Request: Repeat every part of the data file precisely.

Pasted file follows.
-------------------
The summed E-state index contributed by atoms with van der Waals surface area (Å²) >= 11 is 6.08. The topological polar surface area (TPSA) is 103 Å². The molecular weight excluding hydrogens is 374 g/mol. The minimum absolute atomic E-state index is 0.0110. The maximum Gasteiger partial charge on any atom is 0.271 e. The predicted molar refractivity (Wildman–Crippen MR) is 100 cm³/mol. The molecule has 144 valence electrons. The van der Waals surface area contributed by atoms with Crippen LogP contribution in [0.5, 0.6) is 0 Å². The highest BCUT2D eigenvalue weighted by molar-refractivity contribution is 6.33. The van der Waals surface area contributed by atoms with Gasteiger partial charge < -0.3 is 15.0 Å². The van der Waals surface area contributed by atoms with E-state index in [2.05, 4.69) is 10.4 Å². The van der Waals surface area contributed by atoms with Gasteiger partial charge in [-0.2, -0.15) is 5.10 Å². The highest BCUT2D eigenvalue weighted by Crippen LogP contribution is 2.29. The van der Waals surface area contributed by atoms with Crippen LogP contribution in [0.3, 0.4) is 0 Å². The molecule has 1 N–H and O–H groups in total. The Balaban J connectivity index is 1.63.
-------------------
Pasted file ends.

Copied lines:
The summed E-state index contributed by atoms with van der Waals surface area (Å²) >= 11 is 6.08. The topological polar surface area (TPSA) is 103 Å². The molecular weight excluding hydrogens is 374 g/mol. The minimum absolute atomic E-state index is 0.0110. The maximum Gasteiger partial charge on any atom is 0.271 e. The predicted molar refractivity (Wildman–Crippen MR) is 100 cm³/mol. The molecule has 144 valence electrons. The van der Waals surface area contributed by atoms with Crippen LogP contribution in [0.5, 0.6) is 0 Å². The highest BCUT2D eigenvalue weighted by molar-refractivity contribution is 6.33. The van der Waals surface area contributed by atoms with Gasteiger partial charge < -0.3 is 15.0 Å². The van der Waals surface area contributed by atoms with E-state index in [2.05, 4.69) is 10.4 Å². The van der Waals surface area contributed by atoms with Gasteiger partial charge in [-0.2, -0.15) is 5.10 Å². The highest BCUT2D eigenvalue weighted by Crippen LogP contribution is 2.29. The van der Waals surface area contributed by atoms with Crippen LogP contribution in [0.3, 0.4) is 0 Å². The molecule has 1 N–H and O–H groups in total. The Balaban J connectivity index is 1.63.